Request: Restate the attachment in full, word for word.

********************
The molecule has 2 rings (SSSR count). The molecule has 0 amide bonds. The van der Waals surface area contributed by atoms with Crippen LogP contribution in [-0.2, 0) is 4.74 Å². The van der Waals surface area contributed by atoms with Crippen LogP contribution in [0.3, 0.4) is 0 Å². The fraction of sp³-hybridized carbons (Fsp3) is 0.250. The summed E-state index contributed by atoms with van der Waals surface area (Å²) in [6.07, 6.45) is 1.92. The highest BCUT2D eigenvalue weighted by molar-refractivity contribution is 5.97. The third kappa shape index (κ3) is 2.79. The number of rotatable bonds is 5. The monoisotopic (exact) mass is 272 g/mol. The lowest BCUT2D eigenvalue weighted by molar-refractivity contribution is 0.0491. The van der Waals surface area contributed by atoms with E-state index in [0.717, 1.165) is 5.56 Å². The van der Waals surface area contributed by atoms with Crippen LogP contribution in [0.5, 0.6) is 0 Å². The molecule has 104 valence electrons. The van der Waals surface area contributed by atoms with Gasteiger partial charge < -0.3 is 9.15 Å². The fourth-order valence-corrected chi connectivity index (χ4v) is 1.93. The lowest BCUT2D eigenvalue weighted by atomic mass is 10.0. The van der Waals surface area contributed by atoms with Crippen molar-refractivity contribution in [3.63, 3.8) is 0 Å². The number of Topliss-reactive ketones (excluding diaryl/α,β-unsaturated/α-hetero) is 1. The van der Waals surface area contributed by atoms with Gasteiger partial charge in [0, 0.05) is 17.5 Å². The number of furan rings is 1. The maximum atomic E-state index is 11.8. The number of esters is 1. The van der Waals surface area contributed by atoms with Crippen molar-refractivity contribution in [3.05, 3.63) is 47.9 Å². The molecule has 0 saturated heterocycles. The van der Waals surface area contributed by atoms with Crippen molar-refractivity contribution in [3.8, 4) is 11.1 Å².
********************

The molecule has 2 rings (SSSR count). The molecule has 0 amide bonds. The van der Waals surface area contributed by atoms with Crippen LogP contribution in [-0.2, 0) is 4.74 Å². The van der Waals surface area contributed by atoms with Crippen LogP contribution in [0.3, 0.4) is 0 Å². The fraction of sp³-hybridized carbons (Fsp3) is 0.250. The summed E-state index contributed by atoms with van der Waals surface area (Å²) in [6.07, 6.45) is 1.92. The highest BCUT2D eigenvalue weighted by molar-refractivity contribution is 5.97. The third kappa shape index (κ3) is 2.79. The number of rotatable bonds is 5. The monoisotopic (exact) mass is 272 g/mol. The lowest BCUT2D eigenvalue weighted by molar-refractivity contribution is 0.0491. The van der Waals surface area contributed by atoms with E-state index in [0.717, 1.165) is 5.56 Å². The van der Waals surface area contributed by atoms with Crippen LogP contribution in [0.5, 0.6) is 0 Å². The molecule has 104 valence electrons. The van der Waals surface area contributed by atoms with Gasteiger partial charge < -0.3 is 9.15 Å². The fourth-order valence-corrected chi connectivity index (χ4v) is 1.93. The lowest BCUT2D eigenvalue weighted by atomic mass is 10.0. The van der Waals surface area contributed by atoms with Crippen molar-refractivity contribution in [3.63, 3.8) is 0 Å². The number of Topliss-reactive ketones (excluding diaryl/α,β-unsaturated/α-hetero) is 1. The van der Waals surface area contributed by atoms with Gasteiger partial charge in [0, 0.05) is 17.5 Å². The number of furan rings is 1. The maximum atomic E-state index is 11.8. The number of esters is 1. The van der Waals surface area contributed by atoms with Crippen molar-refractivity contribution in [3.05, 3.63) is 47.9 Å². The molecule has 0 saturated heterocycles. The van der Waals surface area contributed by atoms with Crippen molar-refractivity contribution in [3.8, 4) is 11.1 Å².